A Ministry of Absence: A #TrusteeTuesday Reflection

By Davida Foy Crabtree (MDiv ‘72)
In this time of pandemic as I monitor social media posts from clergy, my thoughts have hearkened back to a book I have always wanted to write on a theology of absence. Christian ministry has been focused for a couple of decades now on ministries of presence.  I share a high value on presence in its many forms, yet I also believe that there are times when a ministry of absence can be yet more faithful. 
As we endure our isolation from one another and recoil from human touch, what would happen if we allowed ourselves to imagine positively a ministry of absence?  After all, Jesus left the disciples at a number of points to go off by himself, and not coincidentally to test their faith, faithfulness to his teaching, and capacity to become the beloved community. Most great leaders seem to have done the same. 
Perhaps this is a time when instead of fretting about how we cannot be present to those whom we believe need us, we might focus on the efficacy of our absence and the way in which it offers an opportunity to build stronger discipleship and shared ministries.  Mara Lavitt 2019
Decades ago I was a very active member of the United Church of Christ’s early work in the women’s movement. I also served on the national executive council for the denomination. So my sisters always turned to me for advice on how to effect the change we envisioned in our UCC life. I shared that advice liberally – until it dawned on me that despite all my efforts to teach them what I knew, as long as I was there, they would turn to me instead of building their own political analysis and strategies. So I resigned. And told them why. Fortunately they heard my worry and took it to heart and built a much more shared way of work than would have been possible with me there to lean on. 
A few decades later I had the opportunity of a sabbatical from the parish I was serving where my focus was on the ministry of the laity in their daily lives and workplaces. Our work was becoming known (and eventuated in Alban Institute publishing my book The Empowering Church in 1989), and I was in much demand as a speaker. During my “absence” on sabbatical, I realized that once again in order to move that ministry ahead, I needed to challenge the lay leaders of the church to take on those speaking engagements instead of me. They did, and their spiritual and personal growth expanded exponentially.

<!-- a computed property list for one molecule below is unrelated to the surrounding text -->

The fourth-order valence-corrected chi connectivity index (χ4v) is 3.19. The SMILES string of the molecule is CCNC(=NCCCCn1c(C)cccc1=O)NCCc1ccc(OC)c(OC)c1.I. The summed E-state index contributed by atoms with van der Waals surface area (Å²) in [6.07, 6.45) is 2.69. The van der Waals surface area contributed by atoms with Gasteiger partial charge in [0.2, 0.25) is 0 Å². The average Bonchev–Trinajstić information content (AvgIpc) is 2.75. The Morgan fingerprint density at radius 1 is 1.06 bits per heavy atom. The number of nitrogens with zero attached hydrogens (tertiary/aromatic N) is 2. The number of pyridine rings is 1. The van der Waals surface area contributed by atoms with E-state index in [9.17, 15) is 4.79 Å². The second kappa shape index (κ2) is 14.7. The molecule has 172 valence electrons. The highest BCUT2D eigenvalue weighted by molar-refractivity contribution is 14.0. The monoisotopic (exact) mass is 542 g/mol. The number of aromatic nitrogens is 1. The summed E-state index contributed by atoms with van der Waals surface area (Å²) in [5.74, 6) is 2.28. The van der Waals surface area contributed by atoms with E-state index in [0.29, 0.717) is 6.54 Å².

Now we are in a new day of ministry, one with forced absences. Pastors cannot meet one on one with hurting and grieving parishioners. Congregations cannot gather. The informal, casual connections that nurture community are gone.  I have been impressed with the creativity and fortitude so many ministers have brought to the moment. We have left behind all imagining that our congregations would never accept streaming, or screens in worship, or meetings via technology for important decisions. Yet I also see pastors attempting to meet every need, to be present to every situation, to have a word prepared for each occasion. 
I keep thinking to myself “What if we used our absence for the good of the Church?”  What if we were able to set aside this notion that the only good ministry is a ministry of presence? What if we used this opportunity to build networks of people with shared interests and encouraged them to minister to one another? Perhaps the role of pastor has a potential in this moment to be transformed into the spiritual guide and teacher more than the one who is present to everyone. Perhaps the focus in the near future needs to be on discovering the gifts, needs and skills, the passions and vocations of the people in new and deeper ways. Perhaps the entire quality of life of a congregation can be built up by the pastor’s needful absence instead of steady presence.
Needless to say, I am not advocating that pastors absent themselves from ministry, just that we open ourselves radically to the new thing that God may be doing in this moment: giving us to each other in a new way just when we think we are driven apart. 
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